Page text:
Zechariah 14:20, 21
In that day shall there be on the bells of the horses, HOLINESS UNTO THE LORD…
In that day shall there be upon the bells of the horses, etc. Looking at the passage as a portraiture of the future of the world, we are reminded that holiness will be its grand characteristic. There may be, and no doubt there will be, other things - great material and mental prosperity - but holiness will be its salient feature. The holiness will be universal.
I. IT WILL EMBRACE THE AFFAIRS OF COMMON LIFE. "In that day shall there be upon the bells of the horses." It was common amongst ancient nations to have bells on horses for use or ornament, or perhaps for both. It is said that in Alexander's funeral procession the horses had gold bells attached to their cheek straps. "Holiness unto the Lord," under the Law of Moses had been inscribed on the frontlet of the high priest, and nowhere else; now it was to be even on the bells of the horses, the commonest things of secular life. In this age no horses will be employed in wars and races, they will only be employed for right purposes and in a right way. The men who ride and drive them in state will be holy men, the men who use them in agriculture will be holy men. Horses, which for ages have been unrighteously treated and unrighteously used, in that day will be properly treated and properly employed.
II. IT WILL EMBRACE ALL DOMESTIC CONCERNS. "Every pot in Jerusalem and in Judah shall be holiness unto the Lord of hosts." The idea is that holiness will extend even to the minutest concerns of domestic life, the members of families will be religious. The very pots in which the priests cooked their food should be as sacred as the bowls that caught the victim's blood. Observe
(1) that the distinction between the sacred and secular is to be abolished; but
(2) not by separation from the world, nor by making all things secular, but by making all things holy, by carrying into all occupations the spirit and delight of God's presence. "'Holiness to the Lord' is not to he obliterated from the high priest's mitre, so that he might feel as little solemnized when putting on his mitre and entering the holiest of all, as if he were going into his stable to put the collar on his horse; but when he puts the collar on his horse and goes to his day's work or recreation, he is to be as truly and lovingly as one with God as when with incense and priestly garments he enters the holy of holies" (Dr. Dods).
III. IT WILL EMBRACE ALL RELIGIOUS CHARACTERS. "In that day there shall be no more the Canaanite in the house of the Lord of hosts." "By 'Canaanite,'" says Dr. Henderson, "is meant 'merchant.' The Phoenicians who inhabited the northern part of Canaan were the most celebrated merchants of antiquity. The word may fairly be regarded as standing for mercenary men - men animated by the mercenary spirit." Such men are ever to be found in connection with religion. The old prophets bewailed this spirit. It was found in the earlier ages of the Christian Church. Men who considered "gain as godliness," the Canaanite or the merchant, do not necessarily belong to mercantile life, but to other avocations as well, and even to the priestly life. Perhaps the mercenary spirit is as rife in priests and ministers now as ever. But in the coming age there will be no more the Canaanite - the mercenary man - in the house of the Lord; all will be holy.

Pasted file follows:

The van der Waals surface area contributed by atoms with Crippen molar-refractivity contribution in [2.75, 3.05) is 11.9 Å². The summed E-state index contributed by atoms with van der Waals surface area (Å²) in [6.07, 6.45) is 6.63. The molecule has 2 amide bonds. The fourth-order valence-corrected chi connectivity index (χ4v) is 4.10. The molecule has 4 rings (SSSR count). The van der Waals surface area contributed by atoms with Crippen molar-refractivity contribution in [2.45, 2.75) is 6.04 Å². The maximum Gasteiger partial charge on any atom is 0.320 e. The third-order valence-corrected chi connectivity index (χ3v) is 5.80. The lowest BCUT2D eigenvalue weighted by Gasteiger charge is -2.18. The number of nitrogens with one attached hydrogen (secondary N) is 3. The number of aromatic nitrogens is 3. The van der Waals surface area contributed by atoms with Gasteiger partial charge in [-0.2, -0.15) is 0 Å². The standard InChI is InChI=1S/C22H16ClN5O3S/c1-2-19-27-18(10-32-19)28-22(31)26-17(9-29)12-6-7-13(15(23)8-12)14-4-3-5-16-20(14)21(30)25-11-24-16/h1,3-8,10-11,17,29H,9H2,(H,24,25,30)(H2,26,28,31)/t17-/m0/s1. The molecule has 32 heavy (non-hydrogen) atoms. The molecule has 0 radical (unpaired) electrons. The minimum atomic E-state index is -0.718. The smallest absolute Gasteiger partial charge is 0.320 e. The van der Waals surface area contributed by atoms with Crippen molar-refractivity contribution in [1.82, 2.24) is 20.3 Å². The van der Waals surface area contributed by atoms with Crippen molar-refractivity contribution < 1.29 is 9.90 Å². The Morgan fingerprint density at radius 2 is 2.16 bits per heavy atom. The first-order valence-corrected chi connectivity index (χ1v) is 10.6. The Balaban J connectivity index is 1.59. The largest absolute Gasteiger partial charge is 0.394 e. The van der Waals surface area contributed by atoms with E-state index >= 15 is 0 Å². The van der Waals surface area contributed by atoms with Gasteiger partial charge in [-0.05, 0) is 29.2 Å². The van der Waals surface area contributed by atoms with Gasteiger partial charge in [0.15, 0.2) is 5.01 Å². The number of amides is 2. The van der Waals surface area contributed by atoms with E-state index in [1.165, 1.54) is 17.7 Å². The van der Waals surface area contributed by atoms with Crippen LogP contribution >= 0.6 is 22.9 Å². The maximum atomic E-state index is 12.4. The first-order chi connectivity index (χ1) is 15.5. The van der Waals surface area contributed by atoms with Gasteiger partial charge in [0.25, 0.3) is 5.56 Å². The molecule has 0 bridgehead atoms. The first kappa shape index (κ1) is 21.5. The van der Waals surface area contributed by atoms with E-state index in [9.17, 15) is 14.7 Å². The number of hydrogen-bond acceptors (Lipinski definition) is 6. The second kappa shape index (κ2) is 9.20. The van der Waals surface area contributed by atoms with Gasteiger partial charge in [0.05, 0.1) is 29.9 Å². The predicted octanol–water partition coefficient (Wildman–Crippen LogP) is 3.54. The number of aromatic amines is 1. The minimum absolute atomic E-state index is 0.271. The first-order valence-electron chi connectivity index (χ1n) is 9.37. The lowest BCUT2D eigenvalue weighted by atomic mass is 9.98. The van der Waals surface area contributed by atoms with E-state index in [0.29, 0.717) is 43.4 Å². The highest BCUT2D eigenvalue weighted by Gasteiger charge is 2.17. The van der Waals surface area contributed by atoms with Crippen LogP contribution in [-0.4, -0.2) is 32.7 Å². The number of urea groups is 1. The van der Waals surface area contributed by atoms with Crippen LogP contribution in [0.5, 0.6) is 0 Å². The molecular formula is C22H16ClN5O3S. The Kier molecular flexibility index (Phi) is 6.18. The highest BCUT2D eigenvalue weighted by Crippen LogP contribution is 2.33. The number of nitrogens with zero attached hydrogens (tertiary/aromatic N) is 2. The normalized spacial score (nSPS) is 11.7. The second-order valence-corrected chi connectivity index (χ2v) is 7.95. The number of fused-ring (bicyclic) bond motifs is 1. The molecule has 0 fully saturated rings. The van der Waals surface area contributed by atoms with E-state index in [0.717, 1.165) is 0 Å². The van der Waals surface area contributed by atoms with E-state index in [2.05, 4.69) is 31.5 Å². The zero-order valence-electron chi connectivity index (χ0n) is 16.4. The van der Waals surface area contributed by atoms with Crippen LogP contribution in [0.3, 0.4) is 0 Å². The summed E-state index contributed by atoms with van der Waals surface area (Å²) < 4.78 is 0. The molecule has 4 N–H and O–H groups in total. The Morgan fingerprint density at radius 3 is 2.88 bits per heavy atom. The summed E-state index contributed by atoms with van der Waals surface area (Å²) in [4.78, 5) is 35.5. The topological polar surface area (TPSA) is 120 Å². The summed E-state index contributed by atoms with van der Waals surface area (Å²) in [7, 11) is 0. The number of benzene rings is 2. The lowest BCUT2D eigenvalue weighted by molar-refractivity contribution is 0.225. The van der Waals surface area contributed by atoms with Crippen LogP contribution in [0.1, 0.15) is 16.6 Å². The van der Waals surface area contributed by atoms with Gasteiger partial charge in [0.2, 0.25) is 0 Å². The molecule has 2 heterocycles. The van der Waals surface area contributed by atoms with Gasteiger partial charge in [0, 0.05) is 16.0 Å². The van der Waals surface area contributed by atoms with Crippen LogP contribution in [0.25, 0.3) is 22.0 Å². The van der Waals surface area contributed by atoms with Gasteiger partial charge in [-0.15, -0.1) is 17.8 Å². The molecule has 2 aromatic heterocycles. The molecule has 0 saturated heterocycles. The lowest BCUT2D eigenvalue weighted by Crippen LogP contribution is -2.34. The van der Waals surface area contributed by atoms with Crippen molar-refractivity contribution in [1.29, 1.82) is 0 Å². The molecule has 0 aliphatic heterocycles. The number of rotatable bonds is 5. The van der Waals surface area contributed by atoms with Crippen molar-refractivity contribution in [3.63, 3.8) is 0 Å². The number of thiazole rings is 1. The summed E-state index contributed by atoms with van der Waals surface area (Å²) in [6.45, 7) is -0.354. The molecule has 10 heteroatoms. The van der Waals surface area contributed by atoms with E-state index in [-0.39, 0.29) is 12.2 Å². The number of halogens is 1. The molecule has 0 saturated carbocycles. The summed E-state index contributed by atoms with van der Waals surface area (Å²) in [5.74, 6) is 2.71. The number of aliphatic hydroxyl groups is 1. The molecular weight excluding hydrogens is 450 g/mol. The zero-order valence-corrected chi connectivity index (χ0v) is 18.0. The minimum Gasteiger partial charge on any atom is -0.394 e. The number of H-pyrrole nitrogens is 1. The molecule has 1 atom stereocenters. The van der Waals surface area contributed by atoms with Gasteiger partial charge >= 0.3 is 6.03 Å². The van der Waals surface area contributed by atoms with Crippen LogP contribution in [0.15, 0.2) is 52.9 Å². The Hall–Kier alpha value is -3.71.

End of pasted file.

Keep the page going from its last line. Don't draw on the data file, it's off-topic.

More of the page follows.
CONCLUSION. Hail, blessed age! May the chariot of time quicken its speed, and bring this blessed age to this world of depravity and sin! Note: This closes our sketches on the prophecy of Zechariah. We confess that going through it seriatim we have found in various passages, expressions and allusions to which we were utterly unable to put any clear and intelligible interpretation. There is a haze more or less over the whole book, and our endeavour has been, wherever we have caught a glimpse of a great, practical truth, to bring it out and work it into the service of soul culture. Though we may have failed to give the true meaning to many passages, we know that we have not intentionally misinterpreted any utterance, or turned a phrase or a word to any theological or ecclesiastical predilection, if indeed any such we have. - D.T.
Parallel VersesKJV: In that day shall there be upon the bells of the horses, HOLINESS UNTO THE LORD; and the pots in the LORD'S house shall be like the bowls before the altar.